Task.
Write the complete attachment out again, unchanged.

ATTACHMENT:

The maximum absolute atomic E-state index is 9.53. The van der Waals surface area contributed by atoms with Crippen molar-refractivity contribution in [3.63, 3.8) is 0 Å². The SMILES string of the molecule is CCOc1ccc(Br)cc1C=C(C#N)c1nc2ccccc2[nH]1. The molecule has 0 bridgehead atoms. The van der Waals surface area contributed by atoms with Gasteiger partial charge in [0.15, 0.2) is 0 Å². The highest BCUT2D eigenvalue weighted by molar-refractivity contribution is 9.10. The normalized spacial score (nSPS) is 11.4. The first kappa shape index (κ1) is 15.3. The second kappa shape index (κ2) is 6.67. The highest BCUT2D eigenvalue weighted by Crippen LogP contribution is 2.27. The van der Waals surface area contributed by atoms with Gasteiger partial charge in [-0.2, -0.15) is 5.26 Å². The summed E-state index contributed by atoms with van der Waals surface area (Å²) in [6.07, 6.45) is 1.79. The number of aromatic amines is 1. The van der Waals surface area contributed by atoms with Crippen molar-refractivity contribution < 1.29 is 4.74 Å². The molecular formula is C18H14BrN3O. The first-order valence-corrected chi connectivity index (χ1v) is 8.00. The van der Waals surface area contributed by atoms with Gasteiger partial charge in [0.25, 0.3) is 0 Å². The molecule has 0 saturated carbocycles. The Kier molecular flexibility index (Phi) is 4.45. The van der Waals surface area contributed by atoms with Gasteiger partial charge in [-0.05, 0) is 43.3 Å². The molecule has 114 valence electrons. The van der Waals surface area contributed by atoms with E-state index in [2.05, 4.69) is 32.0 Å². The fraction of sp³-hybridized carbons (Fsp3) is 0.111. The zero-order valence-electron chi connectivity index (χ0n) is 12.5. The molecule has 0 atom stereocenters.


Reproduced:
The maximum absolute atomic E-state index is 9.53. The van der Waals surface area contributed by atoms with Crippen molar-refractivity contribution in [3.63, 3.8) is 0 Å². The SMILES string of the molecule is CCOc1ccc(Br)cc1C=C(C#N)c1nc2ccccc2[nH]1. The molecule has 0 bridgehead atoms. The van der Waals surface area contributed by atoms with Gasteiger partial charge in [0.15, 0.2) is 0 Å². The highest BCUT2D eigenvalue weighted by molar-refractivity contribution is 9.10. The normalized spacial score (nSPS) is 11.4. The first kappa shape index (κ1) is 15.3. The second kappa shape index (κ2) is 6.67. The highest BCUT2D eigenvalue weighted by Crippen LogP contribution is 2.27. The van der Waals surface area contributed by atoms with Gasteiger partial charge in [-0.2, -0.15) is 5.26 Å². The summed E-state index contributed by atoms with van der Waals surface area (Å²) in [6.07, 6.45) is 1.79. The number of aromatic amines is 1. The van der Waals surface area contributed by atoms with Crippen molar-refractivity contribution < 1.29 is 4.74 Å². The molecular formula is C18H14BrN3O. The first-order valence-corrected chi connectivity index (χ1v) is 8.00. The van der Waals surface area contributed by atoms with Gasteiger partial charge in [0.25, 0.3) is 0 Å². The molecule has 0 saturated carbocycles. The Kier molecular flexibility index (Phi) is 4.45. The van der Waals surface area contributed by atoms with Gasteiger partial charge in [-0.05, 0) is 43.3 Å². The molecule has 114 valence electrons. The van der Waals surface area contributed by atoms with E-state index in [2.05, 4.69) is 32.0 Å². The fraction of sp³-hybridized carbons (Fsp3) is 0.111. The zero-order valence-electron chi connectivity index (χ0n) is 12.5. The molecule has 0 atom stereocenters.